As a nation we’re listening a lot more since the lockdown. Not just in terms of statistical figures – up by 18 per cent across BBC networks at the end of March – but in terms of a willingness to connect to other, trusted voices; seeking out a more personable and emotional connection with content being delivered. And this runs through both culture and information with many relying on daily briefings where the politicians don’t field the majority of questions. This, in an era when people were supposedly sick of listening to the experts.
The nation shutting its front doors and staying home is an obvious marker for growth in listenership on radio. However, in parallel, streaming figures are down – as much as 8 per cent on Spotify. In this there are early signs that human voices are taking greater prevalence over algorithmic navigation as we find ourselves with greater time and space to listen.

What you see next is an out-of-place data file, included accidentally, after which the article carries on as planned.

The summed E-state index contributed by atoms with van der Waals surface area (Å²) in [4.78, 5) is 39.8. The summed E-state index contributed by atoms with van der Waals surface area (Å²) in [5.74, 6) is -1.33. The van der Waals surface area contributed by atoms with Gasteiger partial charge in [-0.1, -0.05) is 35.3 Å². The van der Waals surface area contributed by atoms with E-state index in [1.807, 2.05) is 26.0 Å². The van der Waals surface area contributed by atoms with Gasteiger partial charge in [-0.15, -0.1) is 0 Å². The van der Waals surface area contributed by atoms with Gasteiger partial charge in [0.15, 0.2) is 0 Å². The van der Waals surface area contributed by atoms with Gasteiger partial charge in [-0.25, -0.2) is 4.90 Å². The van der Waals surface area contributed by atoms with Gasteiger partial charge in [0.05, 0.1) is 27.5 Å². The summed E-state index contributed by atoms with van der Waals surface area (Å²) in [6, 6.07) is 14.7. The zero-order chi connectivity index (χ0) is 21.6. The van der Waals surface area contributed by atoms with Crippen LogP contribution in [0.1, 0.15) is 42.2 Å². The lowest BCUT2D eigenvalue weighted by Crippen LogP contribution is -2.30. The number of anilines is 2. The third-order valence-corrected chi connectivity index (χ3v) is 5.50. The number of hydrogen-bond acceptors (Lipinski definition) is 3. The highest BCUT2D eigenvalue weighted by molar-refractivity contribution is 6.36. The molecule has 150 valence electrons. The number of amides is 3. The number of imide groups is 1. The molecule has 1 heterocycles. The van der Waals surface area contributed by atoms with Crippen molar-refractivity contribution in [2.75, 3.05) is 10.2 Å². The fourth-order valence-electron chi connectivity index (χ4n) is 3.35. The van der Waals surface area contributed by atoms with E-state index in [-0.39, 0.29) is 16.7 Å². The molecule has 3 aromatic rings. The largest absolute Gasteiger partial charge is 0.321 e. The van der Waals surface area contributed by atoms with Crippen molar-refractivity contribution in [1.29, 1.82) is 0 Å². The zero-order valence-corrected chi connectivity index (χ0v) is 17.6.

Melodic’s listening figures have gone “through the roof” according to Franklin. “We’re having thousands more people tuning in every week,” Aitman reinforces, “and this is live”. Given the challenging circumstances the results have come at an even greater surprise. “This has changed the game for us. Whether it’s the chatbox, or Facebook live, people are getting in touch more than before. Our listenership has increased by over 100 per cent.”
The online station has come good on its promise of providing a ‘distraction’. As the virus has proliferated and news reports and briefings grown otherworldly by the day, the station’s lighthearted approach and commitment to following the musical tastes of its hosts has been a portal to momentary solace. However, to steer clear of the hard talk of exponential graphs and ventilators is not to assume an apathetic discourse. “We’re not frontline workers, and we don’t have any coronavirus expertise,” says Franklin, “but we do have loads of tunes. That’s what we can offer to people.” Most importantly of all, the voices at the heart of the programming remain informed on the music choices and sincere.